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New Forest Lib Dems say scrapping school crossing patrols to save £1.1m would put kids at risk




CHILDREN’S lives would be put at risk if Hampshire Council Council goes ahead with proposals to scrap school crossing patrols to save £1.1m, the New Forest Liberal Democrats have warned.

HCC’s Conservative administration is consulting on a range of cost-cutting measures which it says would meet a budget shortfall of £80m over the next two years.

One of these is the removal of crossing patrols, 21 of which are in the New Forest – although HCC stressed no decisions have yet been made.

The patrol outside Brockenhurst Primary School is under threat (photo: Steve West)
The patrol outside Brockenhurst Primary School is under threat (photo: Steve West)

But the Lib Dems have slammed the move as “shameful” and launched a petition to save the service.

District councillor Mark Clark, who represents Hythe and Fawley, said it was “outrageous” and children crossing busy roads need “all the protection they can get”.

Cllr Clark said his young son uses the crossing patrol on Beaulieu Road in Hythe to get to Noadswood School.

He warned: “As we come out of the pandemic, roads are bound to become busier, and removing this service will increase the chances of accidents or worse.

“We are all meant to be thinking of a greener approach. Yet this will just mean more parents resort to using their car to get their youngsters to school safely.

“Conservative county councillors should be ashamed of themselves for even thinking of removing such a vital service.”

Some of the patrols that could be affected are at Lymington Road in New Milton, Sway Road in Brockenhurst, Avenue Road in Lymington, High Street in Lyndhurst, Everton Road in Hordle, and Hampton Lane in Blackfield.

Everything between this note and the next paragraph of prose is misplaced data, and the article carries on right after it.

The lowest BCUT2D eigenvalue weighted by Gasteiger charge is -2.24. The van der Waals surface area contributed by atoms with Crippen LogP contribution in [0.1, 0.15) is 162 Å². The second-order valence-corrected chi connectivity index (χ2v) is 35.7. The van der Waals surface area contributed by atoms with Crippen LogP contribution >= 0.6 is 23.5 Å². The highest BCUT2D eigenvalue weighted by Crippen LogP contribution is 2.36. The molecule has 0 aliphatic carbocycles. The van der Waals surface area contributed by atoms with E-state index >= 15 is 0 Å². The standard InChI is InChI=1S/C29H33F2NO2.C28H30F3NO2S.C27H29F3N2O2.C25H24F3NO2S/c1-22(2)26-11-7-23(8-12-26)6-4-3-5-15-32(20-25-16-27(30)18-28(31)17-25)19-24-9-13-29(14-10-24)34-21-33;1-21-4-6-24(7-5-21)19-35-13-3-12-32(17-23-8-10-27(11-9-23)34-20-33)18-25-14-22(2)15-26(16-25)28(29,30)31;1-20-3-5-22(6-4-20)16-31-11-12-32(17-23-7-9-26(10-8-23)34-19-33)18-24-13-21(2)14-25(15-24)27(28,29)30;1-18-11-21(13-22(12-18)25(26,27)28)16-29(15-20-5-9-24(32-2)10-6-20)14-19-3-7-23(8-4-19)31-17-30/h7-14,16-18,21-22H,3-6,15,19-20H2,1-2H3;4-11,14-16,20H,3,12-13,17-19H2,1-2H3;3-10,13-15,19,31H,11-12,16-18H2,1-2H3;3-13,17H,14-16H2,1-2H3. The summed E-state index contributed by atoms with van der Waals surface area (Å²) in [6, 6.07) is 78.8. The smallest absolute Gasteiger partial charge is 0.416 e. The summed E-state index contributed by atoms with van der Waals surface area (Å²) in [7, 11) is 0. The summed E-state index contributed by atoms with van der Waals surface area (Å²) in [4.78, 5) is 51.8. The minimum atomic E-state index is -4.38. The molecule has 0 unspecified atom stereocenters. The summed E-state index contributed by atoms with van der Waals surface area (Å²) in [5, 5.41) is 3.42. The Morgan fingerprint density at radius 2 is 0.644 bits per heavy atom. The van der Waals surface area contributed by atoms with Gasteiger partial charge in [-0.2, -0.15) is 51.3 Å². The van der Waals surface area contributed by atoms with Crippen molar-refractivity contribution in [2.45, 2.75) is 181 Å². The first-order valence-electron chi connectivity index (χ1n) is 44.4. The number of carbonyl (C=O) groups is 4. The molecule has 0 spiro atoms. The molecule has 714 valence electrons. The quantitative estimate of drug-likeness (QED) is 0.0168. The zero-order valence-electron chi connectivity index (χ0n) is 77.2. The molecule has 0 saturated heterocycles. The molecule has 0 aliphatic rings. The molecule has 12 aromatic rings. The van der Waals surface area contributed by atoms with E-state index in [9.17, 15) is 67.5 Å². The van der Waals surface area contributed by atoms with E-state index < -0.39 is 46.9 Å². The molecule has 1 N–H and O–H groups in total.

HCC acknowledged in its consultation document that withdrawing funding for all 177 patrols would impact disabled children the most, along with pupils in “less affluent areas” where schools would not have the means to meet the cost of a patrol.

It has said that in some cases there may be “opportunity and justification” for making improvements to crossings.

A spokesperson for HCC said it was “important to note that no decisions have yet been made” on options in the budget consultation.

“These are examples of a number of options which could be considered for the county council to balance its budget,” they said.

“Views submitted through the consultation will be collated and used to inform discussions at budget proposal meetings during 2021. Decisions relating to any specific services will also be subject to further, more detailed, consultation.”

Other proposals the authority is looking at include a £1 fee to use household waste and recycling centres and a £10 charge for a currently free older person’s bus pass.

Parents could have to pay for home-to-school transport, with the possibility of the provision being means-tested.

Sweeping cuts are proposed across many of the council’s services, including its in-house care service which provides around 1,095 beds across 25 residential and nursing homes, and its breaks for carers of disabled children.

Savings totalling £4.4m are also being sought within the authority’s public health team, while the child safeguarding team, which handles placements in foster care or residential homes, is being tasked with saving £2.7m.

HCC’s service supporting vulnerable young adults with learning and physical disabilities, mental health problems or substance misuse issues is proposing a cut to its budget by £8.7m.

To sign the petition, go to www.nflibdems.org.uk/save_our_school_crossing_patrols

To take part in HCC’s budget consultation, which ends on 18th July, visit www.hants.gov.uk/balancingthebudget, pick up a document at a public library or request one via insight@hants.gov.uk or 0300 555 1375.



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